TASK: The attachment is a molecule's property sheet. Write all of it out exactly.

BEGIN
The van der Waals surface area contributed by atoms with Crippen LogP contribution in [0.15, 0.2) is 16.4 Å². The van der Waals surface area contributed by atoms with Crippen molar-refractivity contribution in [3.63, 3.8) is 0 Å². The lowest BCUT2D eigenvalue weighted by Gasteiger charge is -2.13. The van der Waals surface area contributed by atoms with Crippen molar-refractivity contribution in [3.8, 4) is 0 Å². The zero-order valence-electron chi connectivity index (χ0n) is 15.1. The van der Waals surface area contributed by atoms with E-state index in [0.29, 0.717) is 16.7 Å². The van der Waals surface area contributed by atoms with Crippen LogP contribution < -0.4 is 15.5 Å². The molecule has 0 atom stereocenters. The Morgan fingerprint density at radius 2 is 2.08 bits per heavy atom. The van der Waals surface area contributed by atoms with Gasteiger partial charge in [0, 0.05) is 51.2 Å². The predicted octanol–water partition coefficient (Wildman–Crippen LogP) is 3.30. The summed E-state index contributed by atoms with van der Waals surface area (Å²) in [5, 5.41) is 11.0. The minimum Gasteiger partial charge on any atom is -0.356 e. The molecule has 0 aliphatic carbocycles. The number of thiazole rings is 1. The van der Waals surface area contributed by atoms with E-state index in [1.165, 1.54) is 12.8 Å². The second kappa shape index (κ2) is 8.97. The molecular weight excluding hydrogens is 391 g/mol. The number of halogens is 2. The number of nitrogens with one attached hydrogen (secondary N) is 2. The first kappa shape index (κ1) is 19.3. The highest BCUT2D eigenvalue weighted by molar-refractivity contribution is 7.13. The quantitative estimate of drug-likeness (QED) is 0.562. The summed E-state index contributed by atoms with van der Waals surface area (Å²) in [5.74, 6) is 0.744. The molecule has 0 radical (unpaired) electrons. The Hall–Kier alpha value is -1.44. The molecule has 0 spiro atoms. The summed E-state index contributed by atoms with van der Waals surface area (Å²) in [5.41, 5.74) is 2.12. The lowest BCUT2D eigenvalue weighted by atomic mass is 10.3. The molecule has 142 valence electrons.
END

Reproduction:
The van der Waals surface area contributed by atoms with Crippen LogP contribution in [0.15, 0.2) is 16.4 Å². The van der Waals surface area contributed by atoms with Crippen molar-refractivity contribution in [3.63, 3.8) is 0 Å². The lowest BCUT2D eigenvalue weighted by Gasteiger charge is -2.13. The van der Waals surface area contributed by atoms with Crippen molar-refractivity contribution in [3.8, 4) is 0 Å². The zero-order valence-electron chi connectivity index (χ0n) is 15.1. The van der Waals surface area contributed by atoms with E-state index in [0.29, 0.717) is 16.7 Å². The van der Waals surface area contributed by atoms with Crippen LogP contribution < -0.4 is 15.5 Å². The molecule has 0 atom stereocenters. The Morgan fingerprint density at radius 2 is 2.08 bits per heavy atom. The van der Waals surface area contributed by atoms with Gasteiger partial charge in [0, 0.05) is 51.2 Å². The predicted octanol–water partition coefficient (Wildman–Crippen LogP) is 3.30. The summed E-state index contributed by atoms with van der Waals surface area (Å²) in [5, 5.41) is 11.0. The minimum Gasteiger partial charge on any atom is -0.356 e. The molecule has 0 aliphatic carbocycles. The number of thiazole rings is 1. The van der Waals surface area contributed by atoms with E-state index in [1.165, 1.54) is 12.8 Å². The second kappa shape index (κ2) is 8.97. The molecular weight excluding hydrogens is 391 g/mol. The number of halogens is 2. The number of nitrogens with one attached hydrogen (secondary N) is 2. The first kappa shape index (κ1) is 19.3. The highest BCUT2D eigenvalue weighted by molar-refractivity contribution is 7.13. The quantitative estimate of drug-likeness (QED) is 0.562. The summed E-state index contributed by atoms with van der Waals surface area (Å²) in [5.74, 6) is 0.744. The molecule has 0 radical (unpaired) electrons. The Hall–Kier alpha value is -1.44. The molecule has 0 spiro atoms. The summed E-state index contributed by atoms with van der Waals surface area (Å²) in [5.41, 5.74) is 2.12. The lowest BCUT2D eigenvalue weighted by atomic mass is 10.3. The molecule has 142 valence electrons.